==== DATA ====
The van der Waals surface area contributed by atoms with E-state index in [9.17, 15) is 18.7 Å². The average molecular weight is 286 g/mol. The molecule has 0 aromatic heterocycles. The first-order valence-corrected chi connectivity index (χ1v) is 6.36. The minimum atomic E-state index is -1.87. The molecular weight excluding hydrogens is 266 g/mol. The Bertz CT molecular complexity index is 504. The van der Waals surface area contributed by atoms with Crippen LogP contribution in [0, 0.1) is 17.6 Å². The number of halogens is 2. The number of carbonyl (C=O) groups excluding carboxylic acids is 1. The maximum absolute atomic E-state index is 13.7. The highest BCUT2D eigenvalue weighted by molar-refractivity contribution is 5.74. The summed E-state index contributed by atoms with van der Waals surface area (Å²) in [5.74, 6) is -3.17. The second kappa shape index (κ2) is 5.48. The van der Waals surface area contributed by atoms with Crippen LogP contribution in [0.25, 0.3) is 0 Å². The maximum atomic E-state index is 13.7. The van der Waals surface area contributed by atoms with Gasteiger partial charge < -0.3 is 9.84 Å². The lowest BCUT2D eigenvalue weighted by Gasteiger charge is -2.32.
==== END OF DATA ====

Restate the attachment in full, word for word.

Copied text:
The van der Waals surface area contributed by atoms with E-state index in [9.17, 15) is 18.7 Å². The average molecular weight is 286 g/mol. The molecule has 0 aromatic heterocycles. The first-order valence-corrected chi connectivity index (χ1v) is 6.36. The minimum atomic E-state index is -1.87. The molecular weight excluding hydrogens is 266 g/mol. The Bertz CT molecular complexity index is 504. The van der Waals surface area contributed by atoms with Crippen LogP contribution in [0, 0.1) is 17.6 Å². The number of halogens is 2. The number of carbonyl (C=O) groups excluding carboxylic acids is 1. The maximum absolute atomic E-state index is 13.7. The highest BCUT2D eigenvalue weighted by molar-refractivity contribution is 5.74. The summed E-state index contributed by atoms with van der Waals surface area (Å²) in [5.74, 6) is -3.17. The second kappa shape index (κ2) is 5.48. The van der Waals surface area contributed by atoms with Crippen LogP contribution in [0.25, 0.3) is 0 Å². The maximum atomic E-state index is 13.7. The van der Waals surface area contributed by atoms with Gasteiger partial charge < -0.3 is 9.84 Å². The lowest BCUT2D eigenvalue weighted by Gasteiger charge is -2.32.